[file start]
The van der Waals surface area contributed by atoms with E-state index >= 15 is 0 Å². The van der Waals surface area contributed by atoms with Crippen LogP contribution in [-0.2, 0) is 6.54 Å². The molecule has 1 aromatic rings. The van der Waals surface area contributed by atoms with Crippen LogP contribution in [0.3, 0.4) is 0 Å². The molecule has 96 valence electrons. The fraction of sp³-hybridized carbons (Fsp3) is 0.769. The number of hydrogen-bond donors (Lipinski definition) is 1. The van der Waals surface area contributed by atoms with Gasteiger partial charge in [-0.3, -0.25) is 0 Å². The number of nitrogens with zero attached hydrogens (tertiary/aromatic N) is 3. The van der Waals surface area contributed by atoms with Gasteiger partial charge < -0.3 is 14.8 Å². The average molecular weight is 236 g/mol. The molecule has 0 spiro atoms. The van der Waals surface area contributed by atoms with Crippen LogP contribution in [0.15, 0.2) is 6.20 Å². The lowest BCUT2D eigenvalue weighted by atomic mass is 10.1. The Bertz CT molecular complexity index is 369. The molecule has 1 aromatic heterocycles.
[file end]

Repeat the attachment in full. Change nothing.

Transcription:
The van der Waals surface area contributed by atoms with E-state index >= 15 is 0 Å². The van der Waals surface area contributed by atoms with Crippen LogP contribution in [-0.2, 0) is 6.54 Å². The molecule has 1 aromatic rings. The van der Waals surface area contributed by atoms with Crippen LogP contribution in [0.3, 0.4) is 0 Å². The molecule has 96 valence electrons. The fraction of sp³-hybridized carbons (Fsp3) is 0.769. The number of hydrogen-bond donors (Lipinski definition) is 1. The van der Waals surface area contributed by atoms with Gasteiger partial charge in [-0.3, -0.25) is 0 Å². The number of nitrogens with zero attached hydrogens (tertiary/aromatic N) is 3. The van der Waals surface area contributed by atoms with Gasteiger partial charge < -0.3 is 14.8 Å². The average molecular weight is 236 g/mol. The molecule has 0 spiro atoms. The van der Waals surface area contributed by atoms with Crippen LogP contribution in [0.15, 0.2) is 6.20 Å². The lowest BCUT2D eigenvalue weighted by atomic mass is 10.1. The Bertz CT molecular complexity index is 369. The molecule has 1 aromatic heterocycles.